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US ports fearing the impact of tariffs

By Liu Yinmeng in Los Angeles | China Daily Europe | Updated: 2018-07-01 09:06

A decline in trade volume could result in job losses in Long Beach and Los Angeles, warn experts

The twin ports of Long Beach and Los Angeles, in Southern California, are major gateways for US-Asia trade. Liu Yinmeng / China Daily

Two key ports in Southern California demonstrate how extensive the trade between China and the US is and the effect that tariffs could have on that business.

"Anything that would reduce the volume of trade between China and the US would have a disproportionate impact on the ports of Los Angeles and Long Beach, and would have a disproportionate impact on the labor force in Southern California involved in moving goods in and out of the ports based in California," says Jock O'Connell, an international trade adviser at Beacon Economics, a California consulting company.

O'Connell warns that a long-lasting decline in trade volume between China and the US would have a major impact on employment among blue-collar workers in Southern California.

"Strategically, someone from the White House might see an upside to all of this, but I think if you are on the ground, if you are in business, if you are in jobs that are dependent upon the movement of goods from American seaports, then you might see this in an entirely different way," O'Connell says. "You might not see any upside at all."

Phillip Sanfield, media relations director at the Port of Los Angeles, says one in nine jobs in the Southern California region is connected to trade at the ports of Los Angeles and Long Beach, which equates to about 1 million jobs.

China is easily the Port of Los Angeles' biggest trading partner. About $284 billion (243 billion euros; £214 billion) worth of goods went through the port in 2017, and $145 billion, or more than half of that trade, was with China, Sanfield says.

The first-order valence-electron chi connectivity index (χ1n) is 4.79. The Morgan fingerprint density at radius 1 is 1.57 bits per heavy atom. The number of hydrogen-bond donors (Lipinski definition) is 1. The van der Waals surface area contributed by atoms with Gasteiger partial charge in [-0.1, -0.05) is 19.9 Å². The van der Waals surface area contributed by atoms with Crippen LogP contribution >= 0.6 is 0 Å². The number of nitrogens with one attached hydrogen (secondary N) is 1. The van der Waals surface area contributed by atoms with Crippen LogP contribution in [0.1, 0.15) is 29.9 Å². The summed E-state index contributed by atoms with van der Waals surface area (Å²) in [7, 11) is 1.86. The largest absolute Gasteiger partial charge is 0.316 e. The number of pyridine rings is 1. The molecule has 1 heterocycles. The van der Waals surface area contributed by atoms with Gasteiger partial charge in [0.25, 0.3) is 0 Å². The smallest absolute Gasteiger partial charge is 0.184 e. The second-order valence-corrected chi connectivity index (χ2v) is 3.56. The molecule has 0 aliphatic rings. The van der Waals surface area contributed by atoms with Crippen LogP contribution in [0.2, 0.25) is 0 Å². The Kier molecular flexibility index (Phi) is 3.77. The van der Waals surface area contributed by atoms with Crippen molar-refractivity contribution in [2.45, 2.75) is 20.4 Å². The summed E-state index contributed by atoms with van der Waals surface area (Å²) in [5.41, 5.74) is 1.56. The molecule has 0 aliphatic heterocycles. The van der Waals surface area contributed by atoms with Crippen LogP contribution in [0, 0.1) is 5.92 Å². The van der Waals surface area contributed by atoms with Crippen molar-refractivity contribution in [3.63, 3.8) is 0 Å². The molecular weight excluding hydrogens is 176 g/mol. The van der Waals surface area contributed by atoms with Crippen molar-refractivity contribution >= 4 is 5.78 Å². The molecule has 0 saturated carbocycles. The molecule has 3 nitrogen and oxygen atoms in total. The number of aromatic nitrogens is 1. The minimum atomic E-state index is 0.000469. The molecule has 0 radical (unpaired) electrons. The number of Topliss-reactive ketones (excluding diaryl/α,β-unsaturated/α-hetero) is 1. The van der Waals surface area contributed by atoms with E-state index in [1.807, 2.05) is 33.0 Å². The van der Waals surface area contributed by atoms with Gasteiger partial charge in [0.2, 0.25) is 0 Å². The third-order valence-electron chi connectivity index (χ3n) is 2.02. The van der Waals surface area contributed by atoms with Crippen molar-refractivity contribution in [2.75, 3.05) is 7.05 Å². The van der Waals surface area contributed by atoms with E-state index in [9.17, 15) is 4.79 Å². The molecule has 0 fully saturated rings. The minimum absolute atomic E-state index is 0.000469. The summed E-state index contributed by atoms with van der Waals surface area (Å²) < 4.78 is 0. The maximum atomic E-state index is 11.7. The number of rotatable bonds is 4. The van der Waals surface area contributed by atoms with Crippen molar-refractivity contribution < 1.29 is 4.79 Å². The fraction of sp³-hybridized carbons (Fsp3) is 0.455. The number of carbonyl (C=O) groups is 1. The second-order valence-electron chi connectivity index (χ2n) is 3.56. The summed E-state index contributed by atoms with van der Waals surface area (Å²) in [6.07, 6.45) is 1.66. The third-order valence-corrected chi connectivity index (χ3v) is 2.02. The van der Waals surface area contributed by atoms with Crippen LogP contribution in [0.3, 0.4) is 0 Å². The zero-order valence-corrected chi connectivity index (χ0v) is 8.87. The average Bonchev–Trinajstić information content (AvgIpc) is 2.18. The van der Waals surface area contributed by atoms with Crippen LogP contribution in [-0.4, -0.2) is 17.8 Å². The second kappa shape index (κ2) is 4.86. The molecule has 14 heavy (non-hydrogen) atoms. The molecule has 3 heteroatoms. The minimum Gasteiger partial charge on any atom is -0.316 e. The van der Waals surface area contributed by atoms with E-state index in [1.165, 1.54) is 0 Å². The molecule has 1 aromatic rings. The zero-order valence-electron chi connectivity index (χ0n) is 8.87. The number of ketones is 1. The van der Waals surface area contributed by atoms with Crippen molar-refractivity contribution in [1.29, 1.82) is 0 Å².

Out of the $145 billion, $134 billion worth was goods imported from China, and $11 billion was goods exported from the US to China, he adds.

The top imports from China at the Port of Los Angeles are furniture, clothing apparel, electronics and footwear, while the top US exports are waste paper, pet food, scrap metal and fabrics.

At the Port of Long Beach in 2017, almost 66 percent of all trade activity involved China. About $180 billion worth of cargo passes through the port each year, according to Lee Peterson, port media relations manager.

And at least $100 billion of that comes from trade with China. In addition, China accounts for 69 percent of all imported goods and 39 percent of exports at Long Beach, says Peterson.

The port generates 300,000 jobs across Southern California, and there are 5,000 dockworkers and 10,000 truck drivers working there, Peterson adds.

So the recent volleys between the US and China on tariffs have naturally raised concerns.

"There is a lot to be concerned about, considering how many people's jobs are tied to the port here in Long Beach," Peterson says.

The White House announced on June 15 a 25 percent tariff on up to $50 billion in Chinese exports that include "industrially significant technologies" as punitive measures for alleged intellectual property theft.

China's Ministry of Finance quickly countered on June 16 with its own 25 percent tariff on 659 US products worth up to $50 billion that include items such as soybeans, beef, whiskey, electric cars, chemicals and energy products.

On June 18, US President Donald Trump threatened tariffs on an additional $200 billion of Chinese exports.

In response, the Ministry of Commerce vowed to "fight back firmly" if the US went through with the tariffs.

Stephen Cheung, president of the nonprofit World Trade Center Los Angeles, which focuses on international trade, says tariffs could hurt Los Angeles more than other regions in the US, due to its reliance on international trade, especially with China.

"The LA region is the No 1 customs district in the US, which means we have more than $430 billion in two-way trade with the rest of the world every year. Our largest trading partner is China, with over $150 billion in two-way trade just last year," Cheung says.

"So if there is any disruption to that trade pattern, we are not going to be able to move as many products between China and Los Angeles."

Cheung says a reduction in trade activity could hurt the logistics sector, especially jobs tied to the moving of goods in the ports of Los Angeles and Long Beach and at Los Angeles International Airport.

In Northern California, Mike Zampa, communications director for the Port of Oakland, says it is premature to speculate on what kind of impact the tariffs could have on trade at his port, but he says agricultural exports have grown substantially in recent years, and "the port would be disappointed by anything that dampens the progress made by agricultural exporters".

The American Association of Port Authorities estimates that seaport cargo activity supports the employment of more than 23 million Americans and accounts for 26 percent of the US economy.

teresaliu@chinadailyusa.com

 

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